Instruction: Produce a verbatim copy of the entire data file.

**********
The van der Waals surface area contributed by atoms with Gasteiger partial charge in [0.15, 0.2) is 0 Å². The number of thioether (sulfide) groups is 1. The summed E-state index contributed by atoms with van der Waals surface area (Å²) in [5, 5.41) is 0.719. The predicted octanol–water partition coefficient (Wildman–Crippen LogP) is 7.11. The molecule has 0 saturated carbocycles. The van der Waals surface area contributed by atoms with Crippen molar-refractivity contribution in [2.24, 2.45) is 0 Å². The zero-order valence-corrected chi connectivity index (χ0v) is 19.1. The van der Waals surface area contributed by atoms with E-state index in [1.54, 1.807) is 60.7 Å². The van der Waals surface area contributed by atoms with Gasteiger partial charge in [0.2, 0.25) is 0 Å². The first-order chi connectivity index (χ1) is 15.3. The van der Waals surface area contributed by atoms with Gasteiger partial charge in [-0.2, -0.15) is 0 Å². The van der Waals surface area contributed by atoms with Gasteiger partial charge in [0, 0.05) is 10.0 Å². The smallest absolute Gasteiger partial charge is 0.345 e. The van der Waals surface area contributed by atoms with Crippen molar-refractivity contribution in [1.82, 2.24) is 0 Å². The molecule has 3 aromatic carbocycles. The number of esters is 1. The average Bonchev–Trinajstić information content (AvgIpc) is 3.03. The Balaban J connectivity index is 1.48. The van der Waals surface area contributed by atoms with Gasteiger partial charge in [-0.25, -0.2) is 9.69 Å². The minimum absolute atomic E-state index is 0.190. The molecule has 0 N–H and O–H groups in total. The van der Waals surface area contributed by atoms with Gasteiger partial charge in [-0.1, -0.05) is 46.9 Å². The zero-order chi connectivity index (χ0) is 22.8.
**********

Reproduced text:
The van der Waals surface area contributed by atoms with Gasteiger partial charge in [0.15, 0.2) is 0 Å². The number of thioether (sulfide) groups is 1. The summed E-state index contributed by atoms with van der Waals surface area (Å²) in [5, 5.41) is 0.719. The predicted octanol–water partition coefficient (Wildman–Crippen LogP) is 7.11. The molecule has 0 saturated carbocycles. The van der Waals surface area contributed by atoms with Crippen molar-refractivity contribution in [2.24, 2.45) is 0 Å². The zero-order valence-corrected chi connectivity index (χ0v) is 19.1. The van der Waals surface area contributed by atoms with E-state index in [1.54, 1.807) is 60.7 Å². The van der Waals surface area contributed by atoms with Gasteiger partial charge in [0.2, 0.25) is 0 Å². The first-order chi connectivity index (χ1) is 15.3. The van der Waals surface area contributed by atoms with Gasteiger partial charge in [-0.2, -0.15) is 0 Å². The van der Waals surface area contributed by atoms with Gasteiger partial charge in [0, 0.05) is 10.0 Å². The smallest absolute Gasteiger partial charge is 0.345 e. The van der Waals surface area contributed by atoms with Crippen molar-refractivity contribution in [1.82, 2.24) is 0 Å². The molecule has 3 aromatic carbocycles. The number of esters is 1. The average Bonchev–Trinajstić information content (AvgIpc) is 3.03. The Balaban J connectivity index is 1.48. The van der Waals surface area contributed by atoms with Gasteiger partial charge in [-0.25, -0.2) is 9.69 Å². The minimum absolute atomic E-state index is 0.190. The molecule has 0 N–H and O–H groups in total. The van der Waals surface area contributed by atoms with Gasteiger partial charge in [-0.1, -0.05) is 46.9 Å². The zero-order chi connectivity index (χ0) is 22.8.